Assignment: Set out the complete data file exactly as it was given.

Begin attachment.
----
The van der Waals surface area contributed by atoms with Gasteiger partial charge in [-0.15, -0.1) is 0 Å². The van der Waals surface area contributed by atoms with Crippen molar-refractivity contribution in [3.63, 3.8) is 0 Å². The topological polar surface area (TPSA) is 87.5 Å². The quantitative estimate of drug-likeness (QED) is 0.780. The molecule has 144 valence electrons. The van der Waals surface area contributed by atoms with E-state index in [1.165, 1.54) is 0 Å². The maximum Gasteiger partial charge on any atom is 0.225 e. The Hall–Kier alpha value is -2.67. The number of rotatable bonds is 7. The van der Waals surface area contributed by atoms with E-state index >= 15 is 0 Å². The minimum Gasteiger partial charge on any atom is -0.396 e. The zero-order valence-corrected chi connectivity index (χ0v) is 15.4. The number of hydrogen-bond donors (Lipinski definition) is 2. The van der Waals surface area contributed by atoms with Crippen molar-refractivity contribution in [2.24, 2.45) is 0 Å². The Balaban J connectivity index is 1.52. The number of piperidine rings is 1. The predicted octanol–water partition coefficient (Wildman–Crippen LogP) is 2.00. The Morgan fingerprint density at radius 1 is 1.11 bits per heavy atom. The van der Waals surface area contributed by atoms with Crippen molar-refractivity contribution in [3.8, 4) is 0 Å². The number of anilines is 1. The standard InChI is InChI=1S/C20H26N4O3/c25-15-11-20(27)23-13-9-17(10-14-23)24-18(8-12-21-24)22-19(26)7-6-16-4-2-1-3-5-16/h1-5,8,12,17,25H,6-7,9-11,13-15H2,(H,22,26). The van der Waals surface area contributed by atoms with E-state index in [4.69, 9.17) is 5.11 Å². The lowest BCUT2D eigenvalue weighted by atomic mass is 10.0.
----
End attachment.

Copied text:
The van der Waals surface area contributed by atoms with Gasteiger partial charge in [-0.15, -0.1) is 0 Å². The van der Waals surface area contributed by atoms with Crippen molar-refractivity contribution in [3.63, 3.8) is 0 Å². The topological polar surface area (TPSA) is 87.5 Å². The quantitative estimate of drug-likeness (QED) is 0.780. The molecule has 144 valence electrons. The van der Waals surface area contributed by atoms with E-state index in [1.165, 1.54) is 0 Å². The maximum Gasteiger partial charge on any atom is 0.225 e. The Hall–Kier alpha value is -2.67. The number of rotatable bonds is 7. The van der Waals surface area contributed by atoms with E-state index >= 15 is 0 Å². The minimum Gasteiger partial charge on any atom is -0.396 e. The zero-order valence-corrected chi connectivity index (χ0v) is 15.4. The number of hydrogen-bond donors (Lipinski definition) is 2. The van der Waals surface area contributed by atoms with Crippen molar-refractivity contribution in [2.24, 2.45) is 0 Å². The Balaban J connectivity index is 1.52. The number of piperidine rings is 1. The predicted octanol–water partition coefficient (Wildman–Crippen LogP) is 2.00. The Morgan fingerprint density at radius 1 is 1.11 bits per heavy atom. The van der Waals surface area contributed by atoms with Crippen molar-refractivity contribution in [3.8, 4) is 0 Å². The number of anilines is 1. The standard InChI is InChI=1S/C20H26N4O3/c25-15-11-20(27)23-13-9-17(10-14-23)24-18(8-12-21-24)22-19(26)7-6-16-4-2-1-3-5-16/h1-5,8,12,17,25H,6-7,9-11,13-15H2,(H,22,26). The van der Waals surface area contributed by atoms with E-state index in [4.69, 9.17) is 5.11 Å². The lowest BCUT2D eigenvalue weighted by atomic mass is 10.0.